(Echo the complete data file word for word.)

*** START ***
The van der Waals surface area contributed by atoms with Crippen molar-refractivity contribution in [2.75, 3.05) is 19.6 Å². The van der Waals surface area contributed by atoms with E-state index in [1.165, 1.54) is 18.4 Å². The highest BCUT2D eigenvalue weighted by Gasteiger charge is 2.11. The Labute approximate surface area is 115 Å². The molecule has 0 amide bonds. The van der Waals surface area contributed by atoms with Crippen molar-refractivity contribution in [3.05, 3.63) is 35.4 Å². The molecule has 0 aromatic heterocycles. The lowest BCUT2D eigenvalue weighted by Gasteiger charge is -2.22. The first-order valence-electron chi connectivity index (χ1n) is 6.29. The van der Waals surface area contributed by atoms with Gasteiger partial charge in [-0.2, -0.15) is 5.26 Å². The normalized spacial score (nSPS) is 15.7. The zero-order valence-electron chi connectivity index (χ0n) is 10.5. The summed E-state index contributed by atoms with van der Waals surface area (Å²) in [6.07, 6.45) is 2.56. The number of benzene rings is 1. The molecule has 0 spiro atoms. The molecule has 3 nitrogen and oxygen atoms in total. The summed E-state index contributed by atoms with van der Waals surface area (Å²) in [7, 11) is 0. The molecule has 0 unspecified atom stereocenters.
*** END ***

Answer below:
The van der Waals surface area contributed by atoms with Crippen molar-refractivity contribution in [2.75, 3.05) is 19.6 Å². The van der Waals surface area contributed by atoms with E-state index in [1.165, 1.54) is 18.4 Å². The highest BCUT2D eigenvalue weighted by Gasteiger charge is 2.11. The Labute approximate surface area is 115 Å². The molecule has 0 amide bonds. The van der Waals surface area contributed by atoms with Crippen molar-refractivity contribution in [3.05, 3.63) is 35.4 Å². The molecule has 0 aromatic heterocycles. The lowest BCUT2D eigenvalue weighted by Gasteiger charge is -2.22. The first-order valence-electron chi connectivity index (χ1n) is 6.29. The van der Waals surface area contributed by atoms with Gasteiger partial charge in [-0.2, -0.15) is 5.26 Å². The normalized spacial score (nSPS) is 15.7. The zero-order valence-electron chi connectivity index (χ0n) is 10.5. The summed E-state index contributed by atoms with van der Waals surface area (Å²) in [6.07, 6.45) is 2.56. The number of benzene rings is 1. The molecule has 0 spiro atoms. The molecule has 3 nitrogen and oxygen atoms in total. The summed E-state index contributed by atoms with van der Waals surface area (Å²) in [7, 11) is 0. The molecule has 0 unspecified atom stereocenters.